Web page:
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An introduction to the new tags in HTML 5

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przez Web Designer - Defining the internet through beautiful design autor: Steve Jenkins dnia 09-08-12

final1
THE LATEST BROWSERS ARE ALREADY IMPLEMENTING SOME OF THE UPCOMING HTML 5 SPECIFICATIONS, SO IT’S A GOOD TIME TO START EXPERIMENTING WITH WHAT THE NEXT WEB WILL BRING

HTML 5 IS still working its way through the standards process, but some of its features are already in your browsers. If you’re using the latest Opera, Firefox or Internet Explorer, you’ve already downloaded a browser that can handle one or two pieces of the next generation of the web. With the standard still months or even years away, it’s not surprising that each browser offers a different set of HTML 5 components. Some just offer new JavaScript APIs, while others are starting to include intriguing new tags, like the <canvas> drawing surface. It’s worth getting to grips with these new features, as they’re going to be important web design tools in the future – but remember that they’re not end-user ready. As the specification
gets finalised, what’s in your browser is likely to change. The skills you’ll pick up now, however, will be ready for the final HTML 5, whenever it arrives.

Author: Simon Bisson | Originally appeared in Issue 149

01 Drawing with <canvas>
HTML 5’s <canvas> tag lets you draw complex 2D images using simple JavaScript commands. You can start with basic shapes, and can quickly combine these to make more complex illustrations that can be animated. Remember to add content that can be displayed by browsers that can’t use <canvas> inside the <canvas></canvas> tags.

<html>
<head>
<title>HTML 5 demo</title>
<script type=”text/javascript”>
function drawCanvas()
{
var canvas = document.getElementById(‘testCanvas’);
var ctx = canvas.getContext(‘2d’);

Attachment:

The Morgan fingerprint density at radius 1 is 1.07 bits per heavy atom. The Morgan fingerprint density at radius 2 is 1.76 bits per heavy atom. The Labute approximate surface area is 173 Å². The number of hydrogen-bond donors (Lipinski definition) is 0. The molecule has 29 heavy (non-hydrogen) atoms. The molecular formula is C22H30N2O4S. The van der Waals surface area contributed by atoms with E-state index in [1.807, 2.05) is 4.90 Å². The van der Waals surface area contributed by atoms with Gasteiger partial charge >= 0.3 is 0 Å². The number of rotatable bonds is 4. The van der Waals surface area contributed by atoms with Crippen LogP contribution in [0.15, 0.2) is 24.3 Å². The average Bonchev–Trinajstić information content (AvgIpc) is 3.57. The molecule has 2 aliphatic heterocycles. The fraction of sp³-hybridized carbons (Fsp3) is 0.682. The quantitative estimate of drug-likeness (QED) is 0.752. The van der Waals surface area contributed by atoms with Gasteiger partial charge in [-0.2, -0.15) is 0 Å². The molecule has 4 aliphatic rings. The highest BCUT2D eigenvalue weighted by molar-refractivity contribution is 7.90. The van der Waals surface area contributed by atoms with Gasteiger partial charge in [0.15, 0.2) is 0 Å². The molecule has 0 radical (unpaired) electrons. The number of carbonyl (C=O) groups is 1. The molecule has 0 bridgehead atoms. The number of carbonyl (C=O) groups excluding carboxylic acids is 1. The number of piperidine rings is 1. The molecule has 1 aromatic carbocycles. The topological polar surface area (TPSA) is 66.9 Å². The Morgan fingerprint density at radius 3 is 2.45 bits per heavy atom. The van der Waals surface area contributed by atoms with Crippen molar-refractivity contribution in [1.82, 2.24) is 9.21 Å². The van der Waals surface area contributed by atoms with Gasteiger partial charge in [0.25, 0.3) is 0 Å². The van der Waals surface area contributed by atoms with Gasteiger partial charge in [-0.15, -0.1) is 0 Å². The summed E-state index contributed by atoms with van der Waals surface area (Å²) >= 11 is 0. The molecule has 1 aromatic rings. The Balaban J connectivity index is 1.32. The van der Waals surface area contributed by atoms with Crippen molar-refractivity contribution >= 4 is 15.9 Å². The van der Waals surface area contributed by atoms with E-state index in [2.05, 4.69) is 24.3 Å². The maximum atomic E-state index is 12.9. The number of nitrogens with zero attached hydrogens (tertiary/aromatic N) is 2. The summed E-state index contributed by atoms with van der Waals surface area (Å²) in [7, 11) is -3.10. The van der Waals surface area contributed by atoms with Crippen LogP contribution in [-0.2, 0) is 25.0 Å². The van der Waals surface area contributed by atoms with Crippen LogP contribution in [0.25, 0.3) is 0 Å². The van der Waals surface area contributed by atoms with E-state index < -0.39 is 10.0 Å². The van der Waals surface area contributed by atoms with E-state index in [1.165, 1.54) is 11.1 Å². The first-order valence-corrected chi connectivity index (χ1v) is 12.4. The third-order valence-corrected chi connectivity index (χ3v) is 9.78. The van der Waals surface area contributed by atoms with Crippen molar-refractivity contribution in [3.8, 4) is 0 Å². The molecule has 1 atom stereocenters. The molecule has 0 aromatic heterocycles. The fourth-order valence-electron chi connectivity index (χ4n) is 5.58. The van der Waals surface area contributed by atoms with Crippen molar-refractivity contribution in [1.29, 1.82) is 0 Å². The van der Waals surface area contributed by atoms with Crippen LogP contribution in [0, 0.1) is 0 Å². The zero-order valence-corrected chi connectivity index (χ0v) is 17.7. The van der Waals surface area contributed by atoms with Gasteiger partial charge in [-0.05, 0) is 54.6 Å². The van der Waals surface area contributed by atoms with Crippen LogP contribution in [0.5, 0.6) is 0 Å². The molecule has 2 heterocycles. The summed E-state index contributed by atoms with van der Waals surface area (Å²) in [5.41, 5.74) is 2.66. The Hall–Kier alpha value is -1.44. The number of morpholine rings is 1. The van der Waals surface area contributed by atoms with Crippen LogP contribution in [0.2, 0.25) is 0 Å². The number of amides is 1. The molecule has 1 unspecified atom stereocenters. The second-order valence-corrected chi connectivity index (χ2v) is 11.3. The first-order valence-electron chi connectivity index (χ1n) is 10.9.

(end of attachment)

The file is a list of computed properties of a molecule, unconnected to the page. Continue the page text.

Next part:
ctx.fillStyle=’#FF2200’;
ctx.fillRect(10,10,100,100);
}
</script>
</head>
<body>
<body onload = “drawCanvas();”>
<canvas id = “testCanvas” width =
“300” height = “300”>Your browser does not support the
canvas tag.</canvas>
</body>
</html>

02 Drawing a square
step2
That created an area to draw objects. We’re starting with a coloured square, which we’re drawing using the fillRect JavaScript method. We can use fillStyle to set the colour of the object. HTML 5 supports other primitive image shapes,
which we can combine to make more complex objects.

03 Adding a circle
Drawing circles is harder than squares or rectangles. Here, we have to use an arc function to draw and fill a circle. One problem is that HTML 5’s drawing API expects angles to be expressed in radians, so we’ll need to convert our 360
degrees of arc using JavaScript’s built-in mathematical functions. Add this code to the canvas JavaScript block:

ctx.beginPath();
var x = 120
var y = 120;
var radius = 50;
var startAngle = 0;
var endAngle = (Math.PI / 180)* 360;
var anticlockwise = true
ctx.arc(x,y,radius, startAngle, endAngle, anticlockwise);
ctx.fill();

04 Blending colours
HTML 5’s drawing APIs let you use an alpha blend to mix colours. You can do this by choosing an appropriate fill style. Here, we’re using an RGB colour mix, and all we need to do to specify alpha blending is to specify ‘rgba’ instead of ‘rgb’. The transparency level is a number between zero and one.

ctx.fillStyle = “rgba(0, 0, 200, 0.5)”;

05 Paths to pictures
step5
The secret to drawing shapes in HTML 5 is using paths. We’ve already used a startPath function to draw our circle, and we can change the shape we’re drawing by using 270 degrees. Add a closePath function after you draw your arc (and switch to draw clockwise) to get this image.

06 Stroke versus Fill
Paths can be treated as strokes – for line drawing – or fills. Strokes are simple lines that follow the path described by a set of drawing instructions. You can move between points without drawing a line using a moveTo() function, allowing
complex shapes to be drawn with one single stroke() function. This code adds two concentric triangles to our drawing in just one action.

ctx.beginPath();